A recent Mayo Clinic study reported that vaping causes lung damage similar to inhaling chemicals. Learn about what vaping is and the damage it can cause.
Supplemental oxygen is often prescribed for patients suffering from the later stages of lung disease, such as chronic obstructive pulmonary disease (COPD).
Supplemental oxygen is prescribed when lung function is diminished to the point where additional oxygen is needed to continue normal bodily functions. Supplemental oxygen can improve mental alertness and stamina, and prevent heart failure in people with severe lung disease, such as emphysema. But is there such a thing as too much supplemental oxygen?
Healthy blood oxygen levels are between 95 to 100%, while blood oxygen levels between 90 to 94% are considered low, but not a serious health issue. Doctors typically prescribe supplemental oxygen when a patient’s blood oxygen tension while breathing is below 55 mm Hg, or their baseline oxygen saturation is 88% or less, according to Medscape. Oxygen is best utilized to achieve a target range rather than a fixed dose.
For someone with COPD, the target range should be between 88 to 92%. Blood oxygen levels below 88% put the patient at risk of hypoxia, or a deficiency of oxygen reaching body tissue, or hypercapnia, which is excessive carbon dioxide in the bloodstream.
When using supplemental oxygen, it’s good to treat oxygen like any other drug prescribed by your doctor and use it as recommended. Your provider will recommend the amount of oxygen needed to keep your blood oxygen levels above 90%.
Fortunately, you cannot become “addicted” to oxygen because everyone needs oxygen to breathe and survive. If supplemental oxygen is taken as instructed by a medical physician, there should be no complications. However, if someone on supplemental oxygen begins to feel confusion, headaches or increased sleepiness, then their dosage may need to be adjusted.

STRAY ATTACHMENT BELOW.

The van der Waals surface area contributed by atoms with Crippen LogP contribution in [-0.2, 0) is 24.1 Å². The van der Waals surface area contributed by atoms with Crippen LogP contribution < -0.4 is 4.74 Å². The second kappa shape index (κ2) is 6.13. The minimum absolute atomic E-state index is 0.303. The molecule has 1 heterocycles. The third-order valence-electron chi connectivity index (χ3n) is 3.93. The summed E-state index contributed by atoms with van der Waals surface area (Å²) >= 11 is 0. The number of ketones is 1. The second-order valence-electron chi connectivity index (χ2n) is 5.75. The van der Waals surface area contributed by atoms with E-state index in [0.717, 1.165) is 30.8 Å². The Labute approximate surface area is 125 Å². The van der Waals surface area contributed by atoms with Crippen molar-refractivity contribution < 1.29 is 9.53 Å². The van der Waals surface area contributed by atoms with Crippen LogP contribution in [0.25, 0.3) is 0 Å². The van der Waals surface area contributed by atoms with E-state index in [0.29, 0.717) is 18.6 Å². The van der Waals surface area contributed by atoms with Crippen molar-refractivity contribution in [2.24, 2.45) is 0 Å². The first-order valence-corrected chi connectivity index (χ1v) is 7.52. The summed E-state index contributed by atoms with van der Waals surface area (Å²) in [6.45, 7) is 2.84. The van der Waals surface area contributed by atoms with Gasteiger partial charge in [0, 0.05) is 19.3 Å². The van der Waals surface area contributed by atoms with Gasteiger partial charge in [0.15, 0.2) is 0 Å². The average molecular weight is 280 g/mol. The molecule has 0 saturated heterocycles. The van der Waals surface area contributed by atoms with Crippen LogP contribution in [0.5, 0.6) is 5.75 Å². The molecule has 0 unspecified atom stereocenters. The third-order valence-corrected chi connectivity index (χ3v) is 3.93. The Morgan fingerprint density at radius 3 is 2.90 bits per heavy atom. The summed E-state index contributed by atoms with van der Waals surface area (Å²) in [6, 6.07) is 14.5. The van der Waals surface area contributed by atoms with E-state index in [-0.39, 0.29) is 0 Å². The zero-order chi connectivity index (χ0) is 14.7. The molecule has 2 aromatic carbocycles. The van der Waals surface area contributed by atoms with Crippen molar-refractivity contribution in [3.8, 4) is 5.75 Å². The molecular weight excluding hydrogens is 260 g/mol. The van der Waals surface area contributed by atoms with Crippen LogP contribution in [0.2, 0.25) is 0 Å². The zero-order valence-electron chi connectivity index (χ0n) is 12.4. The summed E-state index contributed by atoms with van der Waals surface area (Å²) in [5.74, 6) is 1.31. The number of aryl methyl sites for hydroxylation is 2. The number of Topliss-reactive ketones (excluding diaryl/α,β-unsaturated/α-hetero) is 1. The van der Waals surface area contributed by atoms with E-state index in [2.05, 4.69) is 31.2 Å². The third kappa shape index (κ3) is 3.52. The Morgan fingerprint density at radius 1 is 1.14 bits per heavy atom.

Using supplemental oxygen set above the recommended levels can irritate the lining of the nose and cause dryness or bleeding. A humidifier is included in some oxygen equipment to avoid this issue.
Supplemental oxygen can be supplied in compressed or liquid oxygen containers, or via oxygen concentrating devices. Oxygen gas is stored in aluminum or steel canisters. Liquid oxygen is made from cooling and compressing oxygen gas to the point where it condenses into liquid. Oxygen concentrators produce oxygen by concentrating ambient oxygen and removing other gasses.
Alternative treatments to medications and oxygen are out there. Lung Health Institute offers a wellness plan and cellular therapy that has helped many patients regain control of their lives. Contact Lung Health Institute today for more information or to schedule a free consultation.
You might only think about staying properly hydrated when it’s hot out. Learn 3 tips that can help you stay hydrated when the weather is cold.
Find out if you’re a candidate.
Every day the Lung Health Institute is changing people’s lives. Our duty and obligation is to help our patients, and we know we are doing something special for them. We measure our success by our patients’ success and their satisfaction with our services and the care they receive from our dedicated staff.